• According to Hydromet, higher than normal, very hot temperatures have occurred in some areas in July.
    • High temperatures are likely to continue in the near future into August. High temperatures can damage horticultural corps, disrupt other agricultural activities, increase the risk of floods and avalanches in high elevation areas, and reduce the availability of some water sources.

    Projected Outlook through December 2013

    By July, rural households, especially at lower elevations and in southern Tajikistan, start to shift from consuming food primarily purchased on markets and often imported to food produced by the household or produced domestically within Tajikistan. At the same time, diets become more diverse in both rural and urban areas, as households gain more access to locally produced vegetables, fruit, and milk products in addition to the staples of wheat flour, vegetable oil, potatoes, and rice. Prices also start to decline slightly according to the seasonal pattern. According to the World Food Program’s July 2013 Market Price Report, the cost of the minimum food basket in Dushanbe has even fallen slightly between May and June.

    Through June 2013, the Migration Service of Tajikistan has recorded over 571,000 departing migrants, which is 15 percent more than last year. Continued high labor migration levels will likely lead to higher labor migration earnings and remittances being sent back to Tajikistan between now and November. However, in a pattern similar to 2012 and 2009, peak outmigration may have occurred in May with there being a month-on-month decline in departures from May to June.

    While total cumulative rainfall since the beginning of the wet season in October may still be somewhat below average, rain and snowfall fell regularly in Tajikistan from February to the middle of May, and the volume of spring rain was steady in March and April and very well distributed over time. Thunderstorms and locusts have also caused an above average level of crop damage this year. Winter and spring crops are currently developing well, and the harvest of winter grain crops has begun. In the South, it appears to be moving onto markets as Kurgan-Tyube recorded a six percent decline in the wheat grain price from May to June. The Normalized Difference Vegetation Index (NDVI) indicates vegetation is greener than last year  in higher elevation areas that have not yet started harvesting, and it is generally above the 2001 to 2010 average.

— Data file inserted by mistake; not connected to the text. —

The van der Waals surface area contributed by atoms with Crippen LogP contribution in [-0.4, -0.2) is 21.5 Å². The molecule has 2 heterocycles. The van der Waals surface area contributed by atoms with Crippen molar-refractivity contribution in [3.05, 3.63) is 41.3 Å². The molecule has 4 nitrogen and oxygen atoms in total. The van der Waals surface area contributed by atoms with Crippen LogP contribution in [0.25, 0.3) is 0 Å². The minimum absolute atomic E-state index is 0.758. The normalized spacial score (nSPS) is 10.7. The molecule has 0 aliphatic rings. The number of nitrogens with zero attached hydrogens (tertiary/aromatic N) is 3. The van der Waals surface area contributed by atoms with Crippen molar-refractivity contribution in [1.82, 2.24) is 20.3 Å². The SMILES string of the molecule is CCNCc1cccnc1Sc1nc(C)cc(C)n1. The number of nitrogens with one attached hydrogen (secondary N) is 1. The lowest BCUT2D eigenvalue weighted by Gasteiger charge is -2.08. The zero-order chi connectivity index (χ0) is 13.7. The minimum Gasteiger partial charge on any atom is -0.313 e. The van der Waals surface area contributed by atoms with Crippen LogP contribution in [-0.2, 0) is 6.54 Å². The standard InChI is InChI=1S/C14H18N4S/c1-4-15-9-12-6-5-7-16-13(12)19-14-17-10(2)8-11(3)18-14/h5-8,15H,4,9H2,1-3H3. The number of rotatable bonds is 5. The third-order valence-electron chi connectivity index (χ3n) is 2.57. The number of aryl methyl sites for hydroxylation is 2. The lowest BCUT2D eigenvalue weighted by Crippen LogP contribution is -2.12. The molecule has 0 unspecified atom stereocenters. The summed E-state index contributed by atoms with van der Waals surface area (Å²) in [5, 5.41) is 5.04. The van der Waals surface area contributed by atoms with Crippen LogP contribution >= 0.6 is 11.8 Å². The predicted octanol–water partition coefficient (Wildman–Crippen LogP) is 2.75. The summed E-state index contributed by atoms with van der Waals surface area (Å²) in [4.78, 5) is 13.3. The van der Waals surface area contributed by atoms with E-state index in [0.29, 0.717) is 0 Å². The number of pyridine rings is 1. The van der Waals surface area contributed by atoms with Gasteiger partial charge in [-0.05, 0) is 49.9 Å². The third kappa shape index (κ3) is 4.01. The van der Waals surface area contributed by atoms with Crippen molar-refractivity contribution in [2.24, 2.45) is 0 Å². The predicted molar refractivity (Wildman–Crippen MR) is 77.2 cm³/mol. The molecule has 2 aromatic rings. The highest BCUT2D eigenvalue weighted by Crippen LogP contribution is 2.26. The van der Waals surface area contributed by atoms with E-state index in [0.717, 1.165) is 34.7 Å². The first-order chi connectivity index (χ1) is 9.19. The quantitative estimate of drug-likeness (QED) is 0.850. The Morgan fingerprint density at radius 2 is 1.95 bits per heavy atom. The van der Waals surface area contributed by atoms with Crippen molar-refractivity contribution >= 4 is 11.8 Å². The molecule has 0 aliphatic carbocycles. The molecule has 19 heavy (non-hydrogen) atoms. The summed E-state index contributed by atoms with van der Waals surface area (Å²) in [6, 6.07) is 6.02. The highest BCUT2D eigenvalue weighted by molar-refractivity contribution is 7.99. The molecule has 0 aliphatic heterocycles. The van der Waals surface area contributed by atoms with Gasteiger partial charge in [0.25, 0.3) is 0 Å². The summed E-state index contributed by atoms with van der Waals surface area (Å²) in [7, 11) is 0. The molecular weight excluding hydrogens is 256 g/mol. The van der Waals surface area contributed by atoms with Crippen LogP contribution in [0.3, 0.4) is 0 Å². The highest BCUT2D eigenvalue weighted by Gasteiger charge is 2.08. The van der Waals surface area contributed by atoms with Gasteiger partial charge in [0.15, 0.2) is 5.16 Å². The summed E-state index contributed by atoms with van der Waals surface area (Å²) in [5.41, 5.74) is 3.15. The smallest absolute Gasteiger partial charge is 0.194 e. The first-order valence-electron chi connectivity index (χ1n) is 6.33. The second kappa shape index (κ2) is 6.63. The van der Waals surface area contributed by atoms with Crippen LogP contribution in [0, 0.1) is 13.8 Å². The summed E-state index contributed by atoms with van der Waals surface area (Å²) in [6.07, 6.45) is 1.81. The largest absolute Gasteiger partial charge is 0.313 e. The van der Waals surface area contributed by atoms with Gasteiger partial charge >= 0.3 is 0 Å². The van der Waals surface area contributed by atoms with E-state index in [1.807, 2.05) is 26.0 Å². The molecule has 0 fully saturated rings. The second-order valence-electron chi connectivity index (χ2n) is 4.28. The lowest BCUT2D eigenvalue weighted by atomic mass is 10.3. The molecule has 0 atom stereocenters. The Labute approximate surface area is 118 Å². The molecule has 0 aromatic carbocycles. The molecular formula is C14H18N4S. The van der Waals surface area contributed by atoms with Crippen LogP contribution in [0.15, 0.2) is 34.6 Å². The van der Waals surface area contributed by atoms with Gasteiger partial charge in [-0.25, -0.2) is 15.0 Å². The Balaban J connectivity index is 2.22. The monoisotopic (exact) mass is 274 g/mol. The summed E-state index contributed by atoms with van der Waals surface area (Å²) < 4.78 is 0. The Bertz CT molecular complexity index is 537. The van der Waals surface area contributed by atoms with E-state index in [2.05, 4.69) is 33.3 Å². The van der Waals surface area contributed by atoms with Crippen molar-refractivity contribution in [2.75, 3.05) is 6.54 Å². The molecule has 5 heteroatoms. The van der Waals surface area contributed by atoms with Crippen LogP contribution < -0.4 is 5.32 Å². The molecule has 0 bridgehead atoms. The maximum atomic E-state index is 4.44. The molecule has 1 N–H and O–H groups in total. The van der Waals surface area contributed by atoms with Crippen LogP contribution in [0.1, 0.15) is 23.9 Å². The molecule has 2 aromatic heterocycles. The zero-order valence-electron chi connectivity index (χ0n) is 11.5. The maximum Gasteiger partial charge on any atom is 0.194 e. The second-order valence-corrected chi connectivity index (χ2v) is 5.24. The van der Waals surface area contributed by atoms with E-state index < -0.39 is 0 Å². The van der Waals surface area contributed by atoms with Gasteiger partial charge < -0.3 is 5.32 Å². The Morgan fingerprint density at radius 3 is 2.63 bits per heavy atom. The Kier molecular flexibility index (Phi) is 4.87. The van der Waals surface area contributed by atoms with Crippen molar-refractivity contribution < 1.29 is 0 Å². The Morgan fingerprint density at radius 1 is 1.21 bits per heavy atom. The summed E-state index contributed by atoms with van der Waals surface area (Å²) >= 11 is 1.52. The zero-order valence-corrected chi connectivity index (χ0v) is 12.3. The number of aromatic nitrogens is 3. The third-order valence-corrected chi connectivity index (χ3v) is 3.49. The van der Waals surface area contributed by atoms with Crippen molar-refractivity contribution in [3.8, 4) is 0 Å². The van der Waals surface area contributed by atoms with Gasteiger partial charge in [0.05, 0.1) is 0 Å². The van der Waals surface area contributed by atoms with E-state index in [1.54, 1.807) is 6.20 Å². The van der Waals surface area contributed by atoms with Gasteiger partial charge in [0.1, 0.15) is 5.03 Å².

Conditions in Kazakhstan are generally favorable with continued rain, though the later than usual start of season and colder than usual spring, may have delayed some wheat growth. NDVI tells a mixed story with some areas doing well and other less so regarding the crop development in the northern, wheat surplus-producing oblasts. Kazakhstan serves as the primary source of imported wheat and wheat flour.

    Figures Seasonal Calendar in a Typical Year

    Figure 1

    Seasonal Calendar in a Typical Year

    Source: FEWS NET

    In remote monitoring, a coordinator typically works from a nearby regional office. Relying on partners for data, the coordinator uses scenario development to conduct analysis and produce monthly reports. As less data may be available, remote monitoring reports may have less detail than those from countries with FEWS NET offices. Learn more about our work here.